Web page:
When a judge misbehaves on or off the bench who do you turn to for help?

(WXYZ) - Judges have a lot of power. But, when they are accused of misbehaving, who has power over them? In Michigan, it's not often that judges are taken to task for their conduct on and off the bench. What is considered bad judge behavior and what can be done about it?

Melonie Jackson, a mother of three was representing herself in an ugly custody and divorce case. She says she got a stern talking to from Macomb County Circuit Court Judge Mary Chrzarnowski.

"Mam, do you understand you could potentially go to jail today? Could you please just answer my questions? Do you understand that, yes or no?" asked the judge.

"I was bullied, I was shut up," Jackson told Action News. "She announced to the courtroom that being a mother was not a job…and that I was to go get a job like the rest of the people in the world."

As a family court division judge, Chzarnowski, after twenty years on the bench, has a reputation for being blunt, sometimes yelling at those before her.

Jackson wasn't allowed to speak. Judge Chzarnowski believed her husband's attorney, who said Melonie was holding back visitation and sent Jackson to jail for 30 days, leaving her with a felony record.

"That's a severe sentence," says attorney Mike Sugameli, who represents Jackson. "Drunk driving first and second offence don't get that."

What did Jackson do about it? She filed complaints about Judge Chzarnowski with the Judicial Tenure Commission, an independent organization that secretly investigates allegations of judicial misconduct. The nine appointed commissioners, three chosen by the state bar, two by the governor and four by fellow judges, are not paid, but meet monthly and review every written complaint received.

Action News was there for a rare Judicial Tenure Commission hearing for another judge. Evidence against Jackson County Judge James Justin was presented. In a 272 paragraph complaint, he has been accused, among other things, of dismissing parking tickets for himself, his wife and two members of his court staff. Judge Justin declined to talk to Action News. His case is still pending.

A wide range of actions are possible, from a simple letter to the judge to recommending that the State Supreme Court remove a judge from the bench.

"Sometimes the judge recognizes what he or she has done is so violative of the code of conduct that, some time the judge just resigns," says Paul Fisher, JTC Executive Director.

The commission learns about a judge possibly misbehaving from a complaint that can be filed by anyone. About six hundred requests for investigation are filed each year—but only between five and 10 percent result in a formal complaint and action by the commission.
The complaints, the commission probe and communication with accused judges are all confidential, until decisions about the recommended punishment are made. After that, the sanctions and case facts are made public.

The JTC considers bad behavior to be a felony conviction, failure to perform, misconduct in office, and other violations of the code of judicial conduct, including failing to be fair and courteous.

Since 1980, seven Michigan judges have been removed from the bench based on a JTC recommendation and an order from the State Supreme Court. The Action News investigators recently looked at how some local judges act on, and off the bench.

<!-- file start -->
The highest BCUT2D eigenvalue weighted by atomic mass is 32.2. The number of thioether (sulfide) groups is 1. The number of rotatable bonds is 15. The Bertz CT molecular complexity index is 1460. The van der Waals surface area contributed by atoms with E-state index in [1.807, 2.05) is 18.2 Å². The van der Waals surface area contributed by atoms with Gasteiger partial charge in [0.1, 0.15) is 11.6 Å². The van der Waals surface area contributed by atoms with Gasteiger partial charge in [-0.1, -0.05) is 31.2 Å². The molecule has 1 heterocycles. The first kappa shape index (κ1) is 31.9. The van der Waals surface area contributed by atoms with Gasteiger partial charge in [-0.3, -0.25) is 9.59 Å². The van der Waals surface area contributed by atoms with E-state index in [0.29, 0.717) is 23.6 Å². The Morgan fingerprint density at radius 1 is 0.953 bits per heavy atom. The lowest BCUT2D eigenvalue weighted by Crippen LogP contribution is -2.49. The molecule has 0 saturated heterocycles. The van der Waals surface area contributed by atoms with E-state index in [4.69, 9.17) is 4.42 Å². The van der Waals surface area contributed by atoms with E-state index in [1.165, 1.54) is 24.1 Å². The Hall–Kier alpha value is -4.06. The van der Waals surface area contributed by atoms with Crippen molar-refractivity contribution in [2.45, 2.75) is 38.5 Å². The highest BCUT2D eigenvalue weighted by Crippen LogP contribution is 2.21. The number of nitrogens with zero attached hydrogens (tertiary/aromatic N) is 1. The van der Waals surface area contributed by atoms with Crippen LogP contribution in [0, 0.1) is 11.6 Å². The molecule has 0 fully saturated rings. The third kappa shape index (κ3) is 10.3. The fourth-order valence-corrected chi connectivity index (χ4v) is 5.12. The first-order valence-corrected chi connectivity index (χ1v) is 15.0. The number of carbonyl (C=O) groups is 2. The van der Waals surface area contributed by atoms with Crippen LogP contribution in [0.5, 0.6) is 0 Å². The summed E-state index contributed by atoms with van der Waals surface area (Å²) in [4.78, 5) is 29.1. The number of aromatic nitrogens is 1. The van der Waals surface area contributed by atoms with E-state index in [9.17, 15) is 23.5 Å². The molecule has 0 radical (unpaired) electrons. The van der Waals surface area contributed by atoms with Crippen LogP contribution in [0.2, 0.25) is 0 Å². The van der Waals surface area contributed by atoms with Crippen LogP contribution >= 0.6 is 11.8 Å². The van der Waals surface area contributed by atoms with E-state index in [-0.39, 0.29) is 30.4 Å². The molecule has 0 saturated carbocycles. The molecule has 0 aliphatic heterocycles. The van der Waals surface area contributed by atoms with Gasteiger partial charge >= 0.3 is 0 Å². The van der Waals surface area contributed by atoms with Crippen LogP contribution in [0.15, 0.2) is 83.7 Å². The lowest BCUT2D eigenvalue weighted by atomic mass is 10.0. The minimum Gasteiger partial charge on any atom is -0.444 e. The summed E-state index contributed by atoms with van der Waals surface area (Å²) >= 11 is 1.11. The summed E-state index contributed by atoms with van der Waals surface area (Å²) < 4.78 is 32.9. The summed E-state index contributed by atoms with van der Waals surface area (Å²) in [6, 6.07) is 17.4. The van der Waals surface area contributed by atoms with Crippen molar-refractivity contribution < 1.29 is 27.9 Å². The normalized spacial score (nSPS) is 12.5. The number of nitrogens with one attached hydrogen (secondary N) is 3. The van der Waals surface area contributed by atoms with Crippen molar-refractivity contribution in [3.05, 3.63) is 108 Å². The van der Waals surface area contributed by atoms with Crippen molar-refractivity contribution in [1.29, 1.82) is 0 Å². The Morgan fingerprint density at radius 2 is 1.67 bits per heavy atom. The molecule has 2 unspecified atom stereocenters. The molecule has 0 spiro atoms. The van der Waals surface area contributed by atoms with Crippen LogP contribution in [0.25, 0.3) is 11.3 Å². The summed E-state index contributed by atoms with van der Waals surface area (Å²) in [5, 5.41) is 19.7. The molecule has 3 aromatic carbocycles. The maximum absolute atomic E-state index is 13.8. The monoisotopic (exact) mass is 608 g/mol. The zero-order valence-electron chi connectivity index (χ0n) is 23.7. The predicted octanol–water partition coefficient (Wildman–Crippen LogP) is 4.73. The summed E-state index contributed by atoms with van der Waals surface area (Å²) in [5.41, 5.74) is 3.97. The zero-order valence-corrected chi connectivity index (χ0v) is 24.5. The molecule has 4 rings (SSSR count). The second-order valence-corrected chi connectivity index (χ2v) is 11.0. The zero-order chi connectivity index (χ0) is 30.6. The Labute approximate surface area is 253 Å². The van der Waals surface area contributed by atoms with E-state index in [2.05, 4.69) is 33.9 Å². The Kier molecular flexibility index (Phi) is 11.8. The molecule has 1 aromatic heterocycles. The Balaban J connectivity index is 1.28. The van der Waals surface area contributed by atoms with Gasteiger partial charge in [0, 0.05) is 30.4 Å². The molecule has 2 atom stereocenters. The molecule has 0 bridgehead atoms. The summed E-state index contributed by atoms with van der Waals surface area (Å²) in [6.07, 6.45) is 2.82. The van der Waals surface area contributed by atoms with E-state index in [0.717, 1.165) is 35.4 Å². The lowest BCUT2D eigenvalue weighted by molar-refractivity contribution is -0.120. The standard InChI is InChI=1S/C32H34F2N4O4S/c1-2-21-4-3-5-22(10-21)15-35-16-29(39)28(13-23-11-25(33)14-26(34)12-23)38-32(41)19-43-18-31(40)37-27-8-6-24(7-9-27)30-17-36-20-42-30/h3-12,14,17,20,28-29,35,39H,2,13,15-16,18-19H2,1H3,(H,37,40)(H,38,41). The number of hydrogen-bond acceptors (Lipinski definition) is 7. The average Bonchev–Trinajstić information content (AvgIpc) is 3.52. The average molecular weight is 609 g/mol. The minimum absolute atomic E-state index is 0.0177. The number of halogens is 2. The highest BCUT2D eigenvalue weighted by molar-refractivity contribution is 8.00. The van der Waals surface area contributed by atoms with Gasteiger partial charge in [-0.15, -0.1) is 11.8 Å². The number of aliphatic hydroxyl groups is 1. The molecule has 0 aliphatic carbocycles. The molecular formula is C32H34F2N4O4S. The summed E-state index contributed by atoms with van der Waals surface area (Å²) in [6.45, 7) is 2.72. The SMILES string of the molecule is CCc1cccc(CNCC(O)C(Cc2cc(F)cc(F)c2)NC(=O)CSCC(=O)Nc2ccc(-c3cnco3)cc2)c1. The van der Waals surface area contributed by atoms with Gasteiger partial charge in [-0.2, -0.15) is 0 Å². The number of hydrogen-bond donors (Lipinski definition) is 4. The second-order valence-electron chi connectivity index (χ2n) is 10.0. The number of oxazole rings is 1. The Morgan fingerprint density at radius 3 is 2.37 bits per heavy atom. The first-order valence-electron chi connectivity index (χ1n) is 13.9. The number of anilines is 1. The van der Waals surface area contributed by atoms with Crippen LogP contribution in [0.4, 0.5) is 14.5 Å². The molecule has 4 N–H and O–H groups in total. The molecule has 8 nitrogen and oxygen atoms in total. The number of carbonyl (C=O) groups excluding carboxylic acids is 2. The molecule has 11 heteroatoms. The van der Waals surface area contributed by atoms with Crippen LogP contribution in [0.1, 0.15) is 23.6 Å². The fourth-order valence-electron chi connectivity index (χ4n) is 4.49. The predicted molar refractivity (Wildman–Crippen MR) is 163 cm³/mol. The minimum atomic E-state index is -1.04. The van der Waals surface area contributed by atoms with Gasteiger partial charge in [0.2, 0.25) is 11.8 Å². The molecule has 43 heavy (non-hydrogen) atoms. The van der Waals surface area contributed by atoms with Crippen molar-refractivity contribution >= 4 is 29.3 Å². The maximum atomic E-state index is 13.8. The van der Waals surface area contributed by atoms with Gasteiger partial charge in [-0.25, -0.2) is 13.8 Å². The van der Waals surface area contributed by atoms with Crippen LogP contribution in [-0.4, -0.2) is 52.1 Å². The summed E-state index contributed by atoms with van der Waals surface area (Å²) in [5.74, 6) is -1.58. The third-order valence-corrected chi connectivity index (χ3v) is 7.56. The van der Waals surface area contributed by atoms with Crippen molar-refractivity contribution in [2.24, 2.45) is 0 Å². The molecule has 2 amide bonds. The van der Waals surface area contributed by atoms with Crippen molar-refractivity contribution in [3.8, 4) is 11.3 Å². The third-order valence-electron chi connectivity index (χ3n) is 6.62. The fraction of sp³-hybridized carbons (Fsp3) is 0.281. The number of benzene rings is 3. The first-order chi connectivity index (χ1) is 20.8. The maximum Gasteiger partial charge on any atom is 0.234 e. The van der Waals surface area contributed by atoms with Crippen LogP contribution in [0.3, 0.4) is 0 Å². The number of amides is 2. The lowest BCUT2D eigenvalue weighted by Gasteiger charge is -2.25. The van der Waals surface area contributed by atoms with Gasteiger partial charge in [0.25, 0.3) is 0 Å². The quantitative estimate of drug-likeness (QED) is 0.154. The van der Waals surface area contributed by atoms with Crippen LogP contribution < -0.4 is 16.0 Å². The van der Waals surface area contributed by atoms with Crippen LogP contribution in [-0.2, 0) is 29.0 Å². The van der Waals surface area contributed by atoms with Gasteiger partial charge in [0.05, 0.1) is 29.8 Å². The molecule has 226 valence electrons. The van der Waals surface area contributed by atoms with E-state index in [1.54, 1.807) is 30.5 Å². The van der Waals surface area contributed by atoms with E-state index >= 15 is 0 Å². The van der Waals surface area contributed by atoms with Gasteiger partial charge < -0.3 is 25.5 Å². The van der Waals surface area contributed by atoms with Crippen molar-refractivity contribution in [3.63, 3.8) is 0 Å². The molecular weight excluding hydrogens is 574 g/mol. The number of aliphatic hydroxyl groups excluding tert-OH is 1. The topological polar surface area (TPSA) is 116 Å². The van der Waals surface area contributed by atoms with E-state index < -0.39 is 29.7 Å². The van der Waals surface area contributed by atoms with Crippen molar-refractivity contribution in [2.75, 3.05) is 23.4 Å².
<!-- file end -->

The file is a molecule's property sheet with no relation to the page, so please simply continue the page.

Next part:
In Dearborn, three former or demoted employees of the 19th District Court have joined a chorus of lawyers and others who say Chief Judge Mark Somers brings his Christian beliefs into his court, and his decisions. They cite, in the lawsuits and complaints some have filed, the Bible verse that was printed at the bottom of court stationary, until the State Supreme Court ordered it removed. Judge Somers denies the allegations.

'They're not true," says Judge Somers. "In the simplest form, I have never used my own personal religious beliefs to impose them on somebody else."

In Inkster, 22nd District Court Chief Judge Sylvia James was removed from the bench following our investigation into possible wrongdoing. An extensive audit by the State Supreme Court is pending, but James is accused of 33 administrative and accounting issues of concern, many involving the improper handling of court funds cited in previous audits. James has responded to some of the allegations, but is, for now, suspended with pay. Since her suspension she would not comment.

Then there's Judge Chzarnowski, and the day she admonished Melonie Jackson and her ex-husband Scott Jackson during their court fight.

"We all know where each other lives," Chzarnowski announced. "If you show up on my property, I'll shoot you or call the police."

"I kind of set back and said, you're going to shoot me," says Melonie Jackson. As for her ex- husband and his attorney, she says. "They thought it was funny."

That Judicial Tenure Commission decides whether the behavior is out of line. They base it in part on a judge's temperament and demeanor. Thomas Ryan is the Chairman of the JTC.

"We look after misconduct,

not behavior. And sometimes, behavior can cross the line, and in that case, we take it very seriously," says Ryan.

Bottom line: it takes formal, notarized complaints from people to set in motion a formal misconduct investigation by the Judicial Tenure Commission.

Judge Chzarnowski did not return Action News calls. But Melonie Jackson did file three Judicial Tenure Commission complaints against her. All were dismissed stating there was not enough evidence of wrongdoing. In fact, in its 42 year history, only 87 complaints were serious enough to lead to a commission hearing and subsequent action.

To find out how to file a complaint with the Judicial Tenure Commission go to: http://jtc.courts.mi.gov/

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